A U.S. military strike against North Korea’s weapons facilities won’t work, he argues, and could prompt Pyongyang to bombard Seoul and its 10 million people with rounds of artillery and chemical weapons. A U.S strike would likely fail to destroy some of Kim’s hidden missiles and warheads and could “provoke the second Korean war that no one wants,” Lankov said .
Another option would be to squeeze Pyongyang financially by imposing sanctions on China, North Korea’s main trading partner, and by seeking to end Chinese exports of oil to the country. Lankov argues that Beijing would never tolerate such a squeeze because it could lead to economic and political meltdown in North Korea.
“Does China want civil war and anarchy in a nuclear-armed country on its border?” Lankov asked. “No, it does not.”
Does China want civil war and anarchy in a nuclear-armed country on its border? No, it does not.”
Andrei Lankov, Seoul-based scholar of North Korea
For Lankov, the only remaining option is to negotiate a freeze on North Korea’s weapons programs, providing breathing space for further talks. “You might be able to negotiate a deal for no more nuclear tests, no more missile launches, in exchange for political concessions, and, as always, money.”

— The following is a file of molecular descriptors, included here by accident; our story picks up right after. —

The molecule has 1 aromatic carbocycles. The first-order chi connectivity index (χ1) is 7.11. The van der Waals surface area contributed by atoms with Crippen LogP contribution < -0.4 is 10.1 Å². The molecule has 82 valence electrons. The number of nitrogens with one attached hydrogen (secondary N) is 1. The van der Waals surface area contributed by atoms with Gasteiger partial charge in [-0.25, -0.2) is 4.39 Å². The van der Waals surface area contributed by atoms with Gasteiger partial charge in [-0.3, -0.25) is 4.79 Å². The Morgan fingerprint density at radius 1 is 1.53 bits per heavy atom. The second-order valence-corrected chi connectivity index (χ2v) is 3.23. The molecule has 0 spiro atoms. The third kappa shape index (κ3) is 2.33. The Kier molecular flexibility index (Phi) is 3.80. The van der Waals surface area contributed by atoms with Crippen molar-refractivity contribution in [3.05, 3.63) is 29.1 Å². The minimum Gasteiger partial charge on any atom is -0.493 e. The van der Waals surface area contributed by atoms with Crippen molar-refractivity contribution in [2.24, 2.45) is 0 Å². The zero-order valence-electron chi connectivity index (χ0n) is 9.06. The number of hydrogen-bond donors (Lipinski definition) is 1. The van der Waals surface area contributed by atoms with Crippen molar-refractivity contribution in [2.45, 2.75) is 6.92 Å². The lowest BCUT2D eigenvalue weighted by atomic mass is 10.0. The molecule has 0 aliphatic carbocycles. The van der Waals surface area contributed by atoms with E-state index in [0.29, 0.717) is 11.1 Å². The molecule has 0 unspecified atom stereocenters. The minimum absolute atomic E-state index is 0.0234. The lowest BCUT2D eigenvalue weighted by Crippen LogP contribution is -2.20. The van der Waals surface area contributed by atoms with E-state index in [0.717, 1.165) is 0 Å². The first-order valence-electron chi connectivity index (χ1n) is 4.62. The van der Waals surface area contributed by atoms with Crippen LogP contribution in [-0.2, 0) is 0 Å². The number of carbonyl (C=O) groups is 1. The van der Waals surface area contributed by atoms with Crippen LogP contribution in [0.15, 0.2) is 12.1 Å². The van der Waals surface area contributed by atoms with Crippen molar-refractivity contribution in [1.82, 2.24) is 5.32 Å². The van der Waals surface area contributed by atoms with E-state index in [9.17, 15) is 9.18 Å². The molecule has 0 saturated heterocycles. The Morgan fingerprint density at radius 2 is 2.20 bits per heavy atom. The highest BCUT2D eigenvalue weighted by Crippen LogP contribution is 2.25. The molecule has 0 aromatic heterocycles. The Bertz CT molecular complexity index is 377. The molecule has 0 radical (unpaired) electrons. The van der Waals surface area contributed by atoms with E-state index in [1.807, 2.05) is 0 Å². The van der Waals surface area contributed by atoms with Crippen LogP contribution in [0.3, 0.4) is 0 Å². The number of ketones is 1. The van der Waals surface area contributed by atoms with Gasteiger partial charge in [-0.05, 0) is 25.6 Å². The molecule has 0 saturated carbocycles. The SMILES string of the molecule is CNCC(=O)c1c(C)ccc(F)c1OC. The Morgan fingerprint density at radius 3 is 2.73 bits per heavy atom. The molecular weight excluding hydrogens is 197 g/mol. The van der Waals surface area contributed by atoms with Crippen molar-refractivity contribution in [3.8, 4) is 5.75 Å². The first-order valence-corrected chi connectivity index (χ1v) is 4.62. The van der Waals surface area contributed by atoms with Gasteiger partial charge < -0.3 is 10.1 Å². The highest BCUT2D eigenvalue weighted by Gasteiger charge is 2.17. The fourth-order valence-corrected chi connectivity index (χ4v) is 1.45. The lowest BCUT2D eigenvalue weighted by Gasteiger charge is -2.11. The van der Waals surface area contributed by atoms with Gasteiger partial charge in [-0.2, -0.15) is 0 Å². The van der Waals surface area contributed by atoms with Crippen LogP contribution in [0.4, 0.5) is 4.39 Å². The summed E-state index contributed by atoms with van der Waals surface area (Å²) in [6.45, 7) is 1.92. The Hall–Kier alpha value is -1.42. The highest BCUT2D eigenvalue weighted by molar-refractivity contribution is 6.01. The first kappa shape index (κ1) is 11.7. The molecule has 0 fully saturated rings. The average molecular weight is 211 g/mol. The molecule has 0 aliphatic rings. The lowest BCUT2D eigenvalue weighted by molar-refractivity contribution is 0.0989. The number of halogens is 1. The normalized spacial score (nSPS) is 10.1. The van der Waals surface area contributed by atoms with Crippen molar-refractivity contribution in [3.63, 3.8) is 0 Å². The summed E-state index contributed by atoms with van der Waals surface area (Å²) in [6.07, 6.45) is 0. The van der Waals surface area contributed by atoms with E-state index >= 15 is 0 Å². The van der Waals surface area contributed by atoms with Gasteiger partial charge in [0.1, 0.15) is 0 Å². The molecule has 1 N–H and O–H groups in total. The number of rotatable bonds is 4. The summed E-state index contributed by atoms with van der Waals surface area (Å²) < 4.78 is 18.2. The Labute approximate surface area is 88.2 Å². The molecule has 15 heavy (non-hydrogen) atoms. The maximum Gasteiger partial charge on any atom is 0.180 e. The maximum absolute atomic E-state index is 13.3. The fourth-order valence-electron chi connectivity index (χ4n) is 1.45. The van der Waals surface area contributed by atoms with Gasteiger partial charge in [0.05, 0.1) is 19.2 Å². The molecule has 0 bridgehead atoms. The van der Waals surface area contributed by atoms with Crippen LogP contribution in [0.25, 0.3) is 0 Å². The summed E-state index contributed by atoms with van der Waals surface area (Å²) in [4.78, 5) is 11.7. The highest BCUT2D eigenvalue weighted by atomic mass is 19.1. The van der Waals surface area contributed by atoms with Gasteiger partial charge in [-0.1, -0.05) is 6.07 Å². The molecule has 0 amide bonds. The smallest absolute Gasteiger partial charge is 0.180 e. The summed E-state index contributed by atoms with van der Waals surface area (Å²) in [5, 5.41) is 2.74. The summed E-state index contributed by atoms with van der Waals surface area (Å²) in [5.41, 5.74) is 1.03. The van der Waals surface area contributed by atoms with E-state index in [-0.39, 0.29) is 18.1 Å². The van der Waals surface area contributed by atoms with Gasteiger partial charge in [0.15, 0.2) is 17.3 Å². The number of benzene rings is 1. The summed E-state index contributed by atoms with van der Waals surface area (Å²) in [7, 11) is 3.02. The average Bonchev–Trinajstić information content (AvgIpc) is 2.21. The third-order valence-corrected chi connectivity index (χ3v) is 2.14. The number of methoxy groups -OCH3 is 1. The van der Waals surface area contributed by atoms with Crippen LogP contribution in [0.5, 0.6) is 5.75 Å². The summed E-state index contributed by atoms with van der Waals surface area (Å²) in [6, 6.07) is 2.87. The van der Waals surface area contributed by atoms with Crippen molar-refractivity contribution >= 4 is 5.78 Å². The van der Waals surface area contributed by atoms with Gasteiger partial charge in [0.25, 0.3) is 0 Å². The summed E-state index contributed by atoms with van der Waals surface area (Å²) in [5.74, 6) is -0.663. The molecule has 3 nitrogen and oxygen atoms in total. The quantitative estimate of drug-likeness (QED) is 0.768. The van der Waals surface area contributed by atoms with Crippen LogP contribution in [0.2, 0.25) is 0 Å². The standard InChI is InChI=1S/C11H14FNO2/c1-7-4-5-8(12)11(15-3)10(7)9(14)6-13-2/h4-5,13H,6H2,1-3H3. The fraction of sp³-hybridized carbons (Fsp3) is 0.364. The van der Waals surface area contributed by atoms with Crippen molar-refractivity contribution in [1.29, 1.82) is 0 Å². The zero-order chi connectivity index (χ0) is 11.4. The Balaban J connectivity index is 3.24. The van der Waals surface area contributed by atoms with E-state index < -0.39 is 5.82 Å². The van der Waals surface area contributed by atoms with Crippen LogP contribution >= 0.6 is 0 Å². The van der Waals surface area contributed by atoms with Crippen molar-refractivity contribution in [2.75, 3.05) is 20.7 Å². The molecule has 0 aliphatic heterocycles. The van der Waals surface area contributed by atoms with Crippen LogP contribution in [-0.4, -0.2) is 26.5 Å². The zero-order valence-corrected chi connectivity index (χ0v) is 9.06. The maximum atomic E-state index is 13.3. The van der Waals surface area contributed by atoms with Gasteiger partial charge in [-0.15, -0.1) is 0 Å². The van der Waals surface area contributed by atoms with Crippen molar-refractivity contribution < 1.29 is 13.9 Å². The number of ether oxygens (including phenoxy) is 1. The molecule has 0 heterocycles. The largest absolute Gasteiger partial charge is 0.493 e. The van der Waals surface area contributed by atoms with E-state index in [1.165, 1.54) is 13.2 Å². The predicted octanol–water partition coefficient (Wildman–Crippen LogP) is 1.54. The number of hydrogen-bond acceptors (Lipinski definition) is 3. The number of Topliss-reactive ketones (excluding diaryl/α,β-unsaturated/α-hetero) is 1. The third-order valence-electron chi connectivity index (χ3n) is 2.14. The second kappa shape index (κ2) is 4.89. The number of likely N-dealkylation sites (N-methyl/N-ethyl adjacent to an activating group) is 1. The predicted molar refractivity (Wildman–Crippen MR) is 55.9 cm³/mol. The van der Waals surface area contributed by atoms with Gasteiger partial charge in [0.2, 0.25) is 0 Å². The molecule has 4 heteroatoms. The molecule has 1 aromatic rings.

Lankov’s view is roughly in line with that of many other current and former diplomats. In July, six former governmental officials, Republicans and Democrats, sent Trump a letter, urging negotiations to “avoid a nuclear catastrophe.”
“Tightening sanctions can be useful in increasing pressure on North Korea, but sanctions alone will not solve the problem,” wrote the former officials, which included former Defense Secretary William Perry, former Secretary of State George Shultz and former governor and U.S. ambassador to the United Nations Bill Richardson.
While North Korea might be willing to engage in talks, it is not at all certain it would abide by any resulting accords. The United States last engaged in serious negotiations with North Korea soon after Kim Jong Un succeeded his father in 2011. That led to a 2012 food aid agreement for North Korea. But the United States scrapped the deal after Kim engaged in a missile test and tried to disguise it as a weather satellite.